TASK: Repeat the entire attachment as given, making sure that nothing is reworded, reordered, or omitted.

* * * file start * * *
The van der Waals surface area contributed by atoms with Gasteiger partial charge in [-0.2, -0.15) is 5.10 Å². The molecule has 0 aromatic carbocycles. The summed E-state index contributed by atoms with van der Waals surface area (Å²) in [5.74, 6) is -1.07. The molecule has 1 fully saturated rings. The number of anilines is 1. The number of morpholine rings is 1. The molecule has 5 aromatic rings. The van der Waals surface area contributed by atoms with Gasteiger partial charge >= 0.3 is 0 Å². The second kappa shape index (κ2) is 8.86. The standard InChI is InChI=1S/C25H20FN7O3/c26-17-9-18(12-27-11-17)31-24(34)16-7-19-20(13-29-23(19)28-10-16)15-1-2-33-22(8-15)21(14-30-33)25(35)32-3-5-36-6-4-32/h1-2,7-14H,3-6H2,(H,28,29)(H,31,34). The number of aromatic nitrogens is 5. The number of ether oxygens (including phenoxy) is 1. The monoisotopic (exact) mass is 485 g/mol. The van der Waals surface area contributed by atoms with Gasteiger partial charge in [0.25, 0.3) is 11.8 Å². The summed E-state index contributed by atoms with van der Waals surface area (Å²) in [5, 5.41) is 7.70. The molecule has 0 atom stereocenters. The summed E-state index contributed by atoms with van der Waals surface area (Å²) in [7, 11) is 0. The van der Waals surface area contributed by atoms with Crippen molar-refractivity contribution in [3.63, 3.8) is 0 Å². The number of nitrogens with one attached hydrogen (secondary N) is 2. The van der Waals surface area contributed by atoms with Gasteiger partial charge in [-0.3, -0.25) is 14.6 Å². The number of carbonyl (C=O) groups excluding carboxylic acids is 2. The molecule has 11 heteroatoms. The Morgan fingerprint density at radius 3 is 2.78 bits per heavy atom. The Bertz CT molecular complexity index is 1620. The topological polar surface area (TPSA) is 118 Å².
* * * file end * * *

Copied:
The van der Waals surface area contributed by atoms with Gasteiger partial charge in [-0.2, -0.15) is 5.10 Å². The molecule has 0 aromatic carbocycles. The summed E-state index contributed by atoms with van der Waals surface area (Å²) in [5.74, 6) is -1.07. The molecule has 1 fully saturated rings. The number of anilines is 1. The number of morpholine rings is 1. The molecule has 5 aromatic rings. The van der Waals surface area contributed by atoms with Gasteiger partial charge >= 0.3 is 0 Å². The second kappa shape index (κ2) is 8.86. The standard InChI is InChI=1S/C25H20FN7O3/c26-17-9-18(12-27-11-17)31-24(34)16-7-19-20(13-29-23(19)28-10-16)15-1-2-33-22(8-15)21(14-30-33)25(35)32-3-5-36-6-4-32/h1-2,7-14H,3-6H2,(H,28,29)(H,31,34). The number of aromatic nitrogens is 5. The number of ether oxygens (including phenoxy) is 1. The monoisotopic (exact) mass is 485 g/mol. The van der Waals surface area contributed by atoms with Gasteiger partial charge in [0.25, 0.3) is 11.8 Å². The summed E-state index contributed by atoms with van der Waals surface area (Å²) in [5, 5.41) is 7.70. The molecule has 0 atom stereocenters. The summed E-state index contributed by atoms with van der Waals surface area (Å²) in [7, 11) is 0. The van der Waals surface area contributed by atoms with Crippen molar-refractivity contribution in [3.63, 3.8) is 0 Å². The number of nitrogens with one attached hydrogen (secondary N) is 2. The van der Waals surface area contributed by atoms with Gasteiger partial charge in [-0.3, -0.25) is 14.6 Å². The number of carbonyl (C=O) groups excluding carboxylic acids is 2. The molecule has 11 heteroatoms. The Morgan fingerprint density at radius 3 is 2.78 bits per heavy atom. The Bertz CT molecular complexity index is 1620. The topological polar surface area (TPSA) is 118 Å².